Dwell: three cups of tea [bangladeshi cha]

Cha or tea is an indispensable part of the Bangladeshi lifestyle. There are little tea shacks spruced up at every nook and cranny of any city there. And these shacks are never empty and the tea kettle is never off the stove except when tea is poured out from it onto little glass cups. The tea cups in Bangladesh are all pretty much the same dainty size (similar to the ones in the images). They are not enormous like the coffee mugs here in the States. A lot of tea is drank but in separate little cups instead of all at once. And tea is always steaming hot not mildly warm like coffee here. Raging conversations about politics and social issues area stormed over several cups of tea in these street shacks, at offices, schools and home. Tea is essential in the morning with breakfast and the entire country takes a tea break in the afternoon. And the afternoon tea time is always accompanied with snacks like a kolijar shingara. Just the thought of it makes me giddy. 


There are several types of tea that is drank in Bangladesh because the country is one of the major exporters of tea.  First of all there is the tea that is with milk [dudh cha or milk tea] and without milk [rong cha]. And then between these two groups are various types of tea. Often an array of spices are added to the tea for an additional layer of flavoring like cardamoms, cinnamon, ginger, bay leaf, cloves or lemon. 


To make the rong cha[tea without milk] water is boiled and then poured through a sieve full of tea leaves or granules. If any spices are added then it is boiled with the water for awhile before pouring it through the tea. 

Everyone has a way of their own to make the dudh cha[milk tea] and every one of their teas taste different. Some people boil water to make  this tea while some people boil milk to make it. Some people boil the tea with the water for a long time. And a lot of Bangladeshis use powdered milk or condensed milk to make this tea. Again when spices are used, it is boiled with the water or the milk.  

 I personally have a love affair with dudh cha[milk tea]. I usually do not drink tea without milk unless for soothing my throat or medicinal purposes. I also do not like to use spices in my milk tea but I do use spices when I  make it without milk. My husband is just the opposite. He always takes his tea without milk. We buy the Maharaja tea from Teavana which is a varied mix of several spices.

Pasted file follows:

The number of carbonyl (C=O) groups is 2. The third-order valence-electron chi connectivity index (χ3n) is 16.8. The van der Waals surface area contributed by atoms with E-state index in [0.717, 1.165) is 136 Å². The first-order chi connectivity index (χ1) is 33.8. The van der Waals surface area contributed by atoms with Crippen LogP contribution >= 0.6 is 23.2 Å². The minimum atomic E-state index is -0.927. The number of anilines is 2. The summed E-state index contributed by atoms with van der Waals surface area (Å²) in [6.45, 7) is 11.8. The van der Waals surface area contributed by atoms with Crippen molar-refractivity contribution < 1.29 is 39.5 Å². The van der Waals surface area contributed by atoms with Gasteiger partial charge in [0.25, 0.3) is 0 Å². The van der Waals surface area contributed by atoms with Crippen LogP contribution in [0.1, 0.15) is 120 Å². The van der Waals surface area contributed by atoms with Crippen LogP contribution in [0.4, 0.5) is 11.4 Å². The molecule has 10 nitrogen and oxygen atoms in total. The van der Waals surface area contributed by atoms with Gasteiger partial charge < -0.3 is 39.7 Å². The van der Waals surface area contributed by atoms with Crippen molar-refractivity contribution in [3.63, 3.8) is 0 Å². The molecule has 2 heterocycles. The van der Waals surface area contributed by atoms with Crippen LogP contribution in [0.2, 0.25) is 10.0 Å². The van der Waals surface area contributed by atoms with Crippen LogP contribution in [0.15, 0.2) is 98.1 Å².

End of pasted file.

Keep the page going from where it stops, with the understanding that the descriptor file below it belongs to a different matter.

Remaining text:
I will share my tea recipe here with you. It is quite easy, simple and takes no time because I don't boil the tea for a long time. Neither do I boil the milk. This only makes my life easier when I am ready to drink my tea or make it for others. 

The Bangladeshi/Indian/Pakistani grocery stores have entire isles dedicated to tea. I usually get my tea from there. I usually buy loose tea granules but I keep tea bags at work to make tea in the microwave in the office. Tea bags are also easy to make tea without milk. These are the ones I alternatively buy,

Ispahani Zareen Tea 
Taaza Tea
Tea India
Yellow Label
PG Tips
Tapal

Tea from the Subcontinent is almost always going to be packed with more liqueur than the tea you may find at regular grocery stores like Lipton tea.

To make my version of Bangladeshi tea this is what you need, 

Tea cup and saucer
Tea kettle
Tea Granules
Half n Half
Sugar
Water 

First and foremost is the importance of boiling the water. But before that water needs to be measured. If it is one cup of tea then 1.5 cups of water and so on. Measurement is important because it will determine the amount of tea granules to put in. 

So boil 1.5 cups of water. By this I mean when the water starts to boil let it boil for 5 mins. I set the stove to medium high which is the mark between high and medium. 

Now take one teaspoon of tea and drop it into the water. Additionally drop another half a teaspoon of tea into the boiling water. So for 1 cup of tea use 1.5 tsp of tea granules. 

Just about 30 seconds later turn the stove off and let the tea rest and settle down at the bottom of the kettle. In this 30 seconds you will notice the color take a deep rich hue. I have a glass kettle which makes it easier to tell. I don't measure 30 secs. I wait for this hue which is about under a minute. You will know after a few tries. 

In the meantime pour sugar into the tea cup with the saucer. And pour 2 tbs of half and half into the cup. I use unrefined sugar or sucanat for my tea instead of white sugar.

By this time the tea will have settled down. 

Pour the tea into the cup. If you want to use a sieve you can but the tea granules will be at the bottom of the kettle anyway. 

And there is your cup of tea!

To get the hang of it you will have to make several cups of tea if this is your first time. But the reason I make my tea this way is not only because its fast but also because this holds the flavor of the tea fresh and I feel boiling the tea for long takes that away. Also there is a theory that boiling tea for long is not really healthy. 

Instead of half and half, evaporated milk, condensed milk, powdered milk or whole milk can also be used. This entirely depends on preference. The condensed milk eliminates the use of sugar since it is already sweetened. In terms of powdered milk, Nido is widely preferred by most Bangladeshi living here in the States. It is the closest thing that comes to the powdered milk that is used back home.

Bangladeshi tea can also be made in a french press just like french pressed coffee. Tea percolators are also very popular and necessary when making huge quantities of tea since Bangladeshis love to entertain massive amounts of people crammed into their homes. 

Okay now I really need to have some dudh cha. And you enjoy yours!


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